Music is a vital part of our existence. The Waterside Summer Series www.watersidemusic.ca/ brings top caliber classical performers to the beautiful setting of St. Paul’s Church. The Emerald Music Festival http://www.emeraldmusicfestival.com/ in August provides informal camping facilities and an impressive lineup of Bluegrass, Country and Celtic music performers for a 3 day event. The older generation of Islanders grew up learning to dance with an Island band; we now have a group called The Islanders that performs at many big gatherings.
There are places of interest to visit. Topsy Farm’s Wool Shed https://topsyfarms.com/wool-shed
has the largest selection of pure wool blankets in eastern Ontario
as well as many sheepskin and other products hand-crafted of wool, as well as marvelous supplies for weaving, knitting and felting with wool. One of our venerable former stores has a new life. The Neilson’s Store Museum has professionally designed displays of our history, hosts Back Room Talks monthly on a wide range of topics, and houses our Weasel and Easel quality shop for hand created products. Artist Shirley Miller has recently published a book of her work, and welcomes visitors to the gallery in her home. She teaches painting to many eager students.
An additional service from Islanders to Islanders and visitors alike is the Internet Café, where expert computer assistance is available for a toonie donation.
Stella’s Café is a joyful informative oasis for visitors and hungry farmers alike, with some food locally sourced. Boaters who use our safe, deep harbours and fine public docks dine there. The owners fill their space with history and present day places of interest to visit, people to see, and a Friday night feast and singalong.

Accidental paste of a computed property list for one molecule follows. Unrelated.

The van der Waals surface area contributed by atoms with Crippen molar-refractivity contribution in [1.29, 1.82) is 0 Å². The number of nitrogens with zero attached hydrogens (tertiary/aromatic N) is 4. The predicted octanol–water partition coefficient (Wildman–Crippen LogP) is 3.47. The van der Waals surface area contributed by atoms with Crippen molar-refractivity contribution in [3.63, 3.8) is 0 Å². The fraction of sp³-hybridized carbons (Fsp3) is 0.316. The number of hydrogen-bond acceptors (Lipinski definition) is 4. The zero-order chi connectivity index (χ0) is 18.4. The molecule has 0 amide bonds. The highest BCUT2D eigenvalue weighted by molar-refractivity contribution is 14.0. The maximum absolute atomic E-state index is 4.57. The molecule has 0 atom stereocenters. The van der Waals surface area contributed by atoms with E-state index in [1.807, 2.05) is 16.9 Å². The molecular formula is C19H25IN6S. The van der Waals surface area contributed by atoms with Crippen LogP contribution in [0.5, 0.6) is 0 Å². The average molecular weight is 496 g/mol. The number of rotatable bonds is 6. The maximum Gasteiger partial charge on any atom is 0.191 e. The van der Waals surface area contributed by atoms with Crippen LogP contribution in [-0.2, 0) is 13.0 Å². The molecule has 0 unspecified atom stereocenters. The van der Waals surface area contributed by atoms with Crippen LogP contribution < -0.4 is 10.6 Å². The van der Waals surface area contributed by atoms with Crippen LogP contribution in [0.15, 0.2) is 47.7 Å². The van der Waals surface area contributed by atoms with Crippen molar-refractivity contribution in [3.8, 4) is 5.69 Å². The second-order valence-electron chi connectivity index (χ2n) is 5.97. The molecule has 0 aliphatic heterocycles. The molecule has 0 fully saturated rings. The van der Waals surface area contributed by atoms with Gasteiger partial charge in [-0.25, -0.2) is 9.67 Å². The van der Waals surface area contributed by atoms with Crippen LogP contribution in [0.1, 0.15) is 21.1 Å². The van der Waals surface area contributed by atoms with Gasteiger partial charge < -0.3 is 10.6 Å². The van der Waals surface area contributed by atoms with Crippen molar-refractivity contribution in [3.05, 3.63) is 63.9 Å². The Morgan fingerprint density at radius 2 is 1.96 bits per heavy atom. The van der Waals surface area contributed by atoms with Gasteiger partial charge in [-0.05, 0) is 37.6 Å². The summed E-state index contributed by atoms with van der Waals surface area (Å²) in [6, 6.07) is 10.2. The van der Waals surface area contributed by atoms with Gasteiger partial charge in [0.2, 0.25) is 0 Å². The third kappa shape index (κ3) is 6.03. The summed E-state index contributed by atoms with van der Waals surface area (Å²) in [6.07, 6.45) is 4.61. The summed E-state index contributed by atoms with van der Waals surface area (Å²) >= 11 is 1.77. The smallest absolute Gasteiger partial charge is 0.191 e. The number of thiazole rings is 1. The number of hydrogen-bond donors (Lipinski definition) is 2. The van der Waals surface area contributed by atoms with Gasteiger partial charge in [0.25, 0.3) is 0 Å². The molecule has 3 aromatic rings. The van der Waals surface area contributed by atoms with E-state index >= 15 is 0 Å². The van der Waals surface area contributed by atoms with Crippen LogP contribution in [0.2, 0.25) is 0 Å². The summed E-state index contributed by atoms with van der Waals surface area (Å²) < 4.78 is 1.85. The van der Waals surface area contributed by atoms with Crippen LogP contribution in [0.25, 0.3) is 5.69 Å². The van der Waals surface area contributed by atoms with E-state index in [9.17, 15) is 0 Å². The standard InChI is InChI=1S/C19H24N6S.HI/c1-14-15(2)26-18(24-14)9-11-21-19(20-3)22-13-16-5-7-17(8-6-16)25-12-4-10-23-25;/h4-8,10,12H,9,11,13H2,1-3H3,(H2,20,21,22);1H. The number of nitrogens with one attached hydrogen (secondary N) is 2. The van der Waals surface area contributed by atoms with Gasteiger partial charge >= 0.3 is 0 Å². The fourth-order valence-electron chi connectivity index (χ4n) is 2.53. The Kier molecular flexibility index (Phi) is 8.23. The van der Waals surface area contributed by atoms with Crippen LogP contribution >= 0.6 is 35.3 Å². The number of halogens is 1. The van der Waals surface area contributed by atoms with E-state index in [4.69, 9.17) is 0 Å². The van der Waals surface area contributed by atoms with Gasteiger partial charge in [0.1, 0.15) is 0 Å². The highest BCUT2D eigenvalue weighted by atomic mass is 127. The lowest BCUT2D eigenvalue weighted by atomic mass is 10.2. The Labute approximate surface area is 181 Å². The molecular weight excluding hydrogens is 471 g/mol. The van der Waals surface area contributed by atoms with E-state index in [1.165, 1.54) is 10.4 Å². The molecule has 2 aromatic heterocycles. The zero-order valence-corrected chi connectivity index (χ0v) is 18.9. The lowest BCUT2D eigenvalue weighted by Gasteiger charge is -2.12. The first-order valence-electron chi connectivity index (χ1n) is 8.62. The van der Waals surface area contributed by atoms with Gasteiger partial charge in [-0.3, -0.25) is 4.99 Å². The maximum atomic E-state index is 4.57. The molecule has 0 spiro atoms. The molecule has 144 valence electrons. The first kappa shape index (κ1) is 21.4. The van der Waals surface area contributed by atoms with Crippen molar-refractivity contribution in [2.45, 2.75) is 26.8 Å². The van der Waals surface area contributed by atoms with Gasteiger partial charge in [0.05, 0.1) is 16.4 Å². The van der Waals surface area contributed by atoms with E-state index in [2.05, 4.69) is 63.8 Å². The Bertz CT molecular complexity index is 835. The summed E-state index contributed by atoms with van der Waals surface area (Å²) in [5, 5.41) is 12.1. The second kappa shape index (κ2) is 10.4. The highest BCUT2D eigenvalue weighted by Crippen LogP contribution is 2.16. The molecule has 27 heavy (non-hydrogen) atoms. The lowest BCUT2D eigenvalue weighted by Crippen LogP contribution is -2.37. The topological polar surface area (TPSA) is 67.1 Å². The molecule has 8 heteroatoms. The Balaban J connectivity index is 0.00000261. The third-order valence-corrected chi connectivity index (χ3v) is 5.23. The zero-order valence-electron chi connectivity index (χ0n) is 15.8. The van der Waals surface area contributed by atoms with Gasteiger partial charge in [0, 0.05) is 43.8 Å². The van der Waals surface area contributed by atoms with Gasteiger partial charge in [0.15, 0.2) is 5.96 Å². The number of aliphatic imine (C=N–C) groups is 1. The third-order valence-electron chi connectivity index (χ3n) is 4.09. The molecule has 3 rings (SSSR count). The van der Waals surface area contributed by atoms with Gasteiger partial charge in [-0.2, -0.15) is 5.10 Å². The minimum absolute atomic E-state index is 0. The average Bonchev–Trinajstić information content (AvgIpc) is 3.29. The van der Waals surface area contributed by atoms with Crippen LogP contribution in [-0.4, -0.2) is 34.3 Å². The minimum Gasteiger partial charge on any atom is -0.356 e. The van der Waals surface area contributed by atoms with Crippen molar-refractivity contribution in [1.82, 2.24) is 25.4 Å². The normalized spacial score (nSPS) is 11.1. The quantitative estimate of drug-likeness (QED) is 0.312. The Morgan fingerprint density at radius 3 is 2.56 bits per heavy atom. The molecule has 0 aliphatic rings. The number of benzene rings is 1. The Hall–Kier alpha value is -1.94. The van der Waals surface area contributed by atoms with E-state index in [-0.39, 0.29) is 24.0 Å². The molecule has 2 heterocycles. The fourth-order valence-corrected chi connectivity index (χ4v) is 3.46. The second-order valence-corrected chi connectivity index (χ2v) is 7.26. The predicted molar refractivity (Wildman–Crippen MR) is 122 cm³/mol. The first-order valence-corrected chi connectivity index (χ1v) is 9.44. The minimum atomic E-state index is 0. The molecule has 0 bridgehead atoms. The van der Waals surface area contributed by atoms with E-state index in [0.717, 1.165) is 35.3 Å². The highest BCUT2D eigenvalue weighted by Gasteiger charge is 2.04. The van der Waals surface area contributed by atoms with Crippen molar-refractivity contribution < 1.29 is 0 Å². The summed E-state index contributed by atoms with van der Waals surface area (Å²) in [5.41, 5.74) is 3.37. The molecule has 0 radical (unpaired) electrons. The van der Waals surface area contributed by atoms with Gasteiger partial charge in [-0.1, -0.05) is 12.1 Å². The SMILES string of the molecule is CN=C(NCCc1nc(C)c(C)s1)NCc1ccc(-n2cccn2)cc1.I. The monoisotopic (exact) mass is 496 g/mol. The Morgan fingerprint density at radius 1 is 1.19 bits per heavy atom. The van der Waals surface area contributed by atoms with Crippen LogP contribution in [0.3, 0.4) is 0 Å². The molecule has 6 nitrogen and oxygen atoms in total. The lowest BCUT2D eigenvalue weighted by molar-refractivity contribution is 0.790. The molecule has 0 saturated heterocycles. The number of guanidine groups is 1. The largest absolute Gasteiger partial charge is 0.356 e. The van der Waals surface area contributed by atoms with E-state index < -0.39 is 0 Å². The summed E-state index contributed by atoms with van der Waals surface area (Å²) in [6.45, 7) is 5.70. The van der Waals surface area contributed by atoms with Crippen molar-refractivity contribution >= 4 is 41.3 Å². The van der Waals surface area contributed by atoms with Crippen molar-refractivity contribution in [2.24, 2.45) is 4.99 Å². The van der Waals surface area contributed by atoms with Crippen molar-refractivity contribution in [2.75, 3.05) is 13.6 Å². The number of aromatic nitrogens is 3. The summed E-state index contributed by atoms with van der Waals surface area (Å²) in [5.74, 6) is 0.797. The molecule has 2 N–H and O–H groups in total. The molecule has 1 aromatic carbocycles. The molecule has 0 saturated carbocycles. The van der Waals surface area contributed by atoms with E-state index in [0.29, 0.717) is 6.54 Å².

For a small population (about 450) our service groups abound. Visitors may enjoy the Women’s Institute bake sales on long weekends; the Amherst Island Men’s Society-sponsored weekly market; the Recreation Committee food, available at many events that pays for our Canada Day fireworks; the three churches services and wonderful feasts and bake sales. The Emergency First Response Team train intensively to provide quality support in an emergency ensuring safety for all.
Honouring our history, the W.I. trained volunteers in Irish traditional stone wall building. The group beautifully restored 5 walls. In Sept. 2014, the first of several planned weekend stone wall building workshops took place. In September, 2015 a Dry Stone Wall International Festival will happen.
CJAI, www.cjai.ca/ our local radio from a barn, features a vivid range of programming. It operates 24 hours/day, staffed entirely by volunteers. The Island Beacon, http://www.amherstisland.on.ca/Beacon/index.htm a monthly newsletter published by Topsy Farms, has been in production for over 40 years, bringing good news and sad news (but not bad news) to Islanders. Both are excellent sources for additional interesting activities for visitors.
A couple of things to remember if you are visiting: trust the ferry crew, they are skilled at their job. Have a wonderful time exploring but please – wave back to us.